Peppa Pig and the American girl who wore a qipao to prom and was attacked for it

A lot happens on the Internet every day, not just in China but around the world. Two big things that stuck out for me were Peppa Pig and the US girl who got attacked for her qipao.
Keziah Daum's Twitter

Keziah Daum, a high school senior from Salt Lake City, Utah, caused an uproar when she wore a qipao to prom.

A lot happens on the Internet every day, not just in China but around the world. Two big things that stuck out for me over the past few days were Peppa Pig and the girl in the United States who wore a qipao to her prom and got attacked for it.

Last weekend one of the things everyone was talking about in the US, and then China, was Keziah Daum, an 18-year-old high school senior from Salt Lake City, Utah, who chose to wear a stunning red qipao to her high school prom.

Qipao is a traditional Chinese dress that received a makeover and became a cultural icon in 1920s Shanghai.

Keziah said she was on the hunt for something that wasn’t too skimpy and gave her a feeling of modesty, while still looking amazing.

But after posting pictures of herself in the dress online, something completely predictable happened — someone attacked her for her choice of the dress and accused her of “cultural appropriation.”

“My culture is NOT your (expletive) prom dress,” an angry man called Jeremy Lam tweeted, which was then re-tweeted 40,000 times and garnered 180,000 “likes.”

Self-appointed cultural police are rampant now in many Western countries, and the dreaded term “cultural appropriation” is one of their favorite new terms.

It basically describes the idea that you should stick to your own culture and your own cultural products, or else you’re somehow offending or denigrating said culture.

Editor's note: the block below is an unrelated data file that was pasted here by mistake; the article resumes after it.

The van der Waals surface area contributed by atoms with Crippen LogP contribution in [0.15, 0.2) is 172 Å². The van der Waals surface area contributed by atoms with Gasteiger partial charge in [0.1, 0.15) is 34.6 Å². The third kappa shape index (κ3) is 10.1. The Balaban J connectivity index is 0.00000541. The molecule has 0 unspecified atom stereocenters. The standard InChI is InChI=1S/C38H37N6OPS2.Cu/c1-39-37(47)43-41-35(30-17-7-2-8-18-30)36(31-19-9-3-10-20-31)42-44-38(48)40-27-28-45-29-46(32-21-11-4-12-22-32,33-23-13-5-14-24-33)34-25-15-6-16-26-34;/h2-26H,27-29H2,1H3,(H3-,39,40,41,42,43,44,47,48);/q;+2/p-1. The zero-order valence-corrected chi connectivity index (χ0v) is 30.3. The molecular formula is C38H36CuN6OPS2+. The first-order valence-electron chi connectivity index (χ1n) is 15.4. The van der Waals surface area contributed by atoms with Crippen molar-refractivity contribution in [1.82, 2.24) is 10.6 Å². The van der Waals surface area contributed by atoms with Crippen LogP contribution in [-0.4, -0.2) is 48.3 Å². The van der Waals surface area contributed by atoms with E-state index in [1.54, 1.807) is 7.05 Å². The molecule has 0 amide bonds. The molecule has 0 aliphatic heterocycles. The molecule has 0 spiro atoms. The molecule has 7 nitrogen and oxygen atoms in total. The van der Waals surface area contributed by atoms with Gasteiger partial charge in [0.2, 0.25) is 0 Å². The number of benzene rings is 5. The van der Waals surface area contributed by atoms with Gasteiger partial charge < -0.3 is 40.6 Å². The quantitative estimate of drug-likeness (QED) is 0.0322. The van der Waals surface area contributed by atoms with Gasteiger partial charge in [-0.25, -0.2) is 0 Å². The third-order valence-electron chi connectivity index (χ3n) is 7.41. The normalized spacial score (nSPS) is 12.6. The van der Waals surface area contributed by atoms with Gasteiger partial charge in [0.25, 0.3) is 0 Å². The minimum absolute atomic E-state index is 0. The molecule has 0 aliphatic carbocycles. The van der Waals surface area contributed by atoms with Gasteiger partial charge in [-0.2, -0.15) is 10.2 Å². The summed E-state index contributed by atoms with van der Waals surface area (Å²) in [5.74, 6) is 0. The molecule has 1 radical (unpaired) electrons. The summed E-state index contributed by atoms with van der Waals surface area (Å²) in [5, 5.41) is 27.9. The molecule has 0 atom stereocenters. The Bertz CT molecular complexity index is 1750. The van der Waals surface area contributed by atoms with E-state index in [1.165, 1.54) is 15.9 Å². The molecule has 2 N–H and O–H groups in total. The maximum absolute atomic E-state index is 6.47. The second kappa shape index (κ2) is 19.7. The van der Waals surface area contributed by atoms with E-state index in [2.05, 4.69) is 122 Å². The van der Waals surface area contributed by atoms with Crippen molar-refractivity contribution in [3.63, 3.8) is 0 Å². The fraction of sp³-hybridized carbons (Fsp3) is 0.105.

The problem here is that we live in an ever-global world, where sharing ideas and thoughts and art and progress is a key component. No one understands that more than the people of China, and I seriously doubt a single person living here would have been offended by Daum’s gorgeous prom outfit across in Utah. Quite the contrary.

Jeremy Lam, exhibiting irony that probably goes miles over his head, wears an adidas cap in his Twitter profile pic.

I wonder how many Germans are offended, and if he’ll apologize to the good people of that country when he’s done bullying teenage girls.

SHINE

A group of Chinese young people show off their Peppa Pig merchandise.

What’s with Peppa Pig lately in China?

If you’ve been online lately, you will have noticed the proliferation of Peppa Pig memes.

But the funny thing is that you might not even realize that Peppa is a cartoon character from a popular — at least with little kiddies — but otherwise unextraordinary TV show from the UK.

That’s because over the past few months, the unassuming little character has taken on hugely popular status among teenagers across China, especially in third-tier cities.

The little piggy even helped popularize a new meme, shehuiren (society people), which represents being worldly wise, despite being of limited means.

Peppa Pig tattoos and watches and other merchandise help these kids show, with a huge dash of self-awareness and irony, that they’re “somebody.”

But the popularity of the cartoon character with rural Chinese teens searching for identity couldn’t have come at a worse time following “Elsa-gate” earlier this year, when vulgar and violent cartoons were produced and spread online.

So Peppa, too, has had her tail clipped a bit, with popular Peppa search terms on apps like Douyin being blacked out.

The Chinese-language Global Times ran a piece recently saying that those who popularized the little pig as a cultural icon in this way are “unruly slackers.”

One thing is for sure, though: Peppa Pig will survive in some form or another in China. She raises US$1 billion per year in licensing and merchandise fees and has been streamed tens of millions of times already on Chinese platforms like iQiyi and Youku.

And don’t forget, next year is the Year of the Pig!


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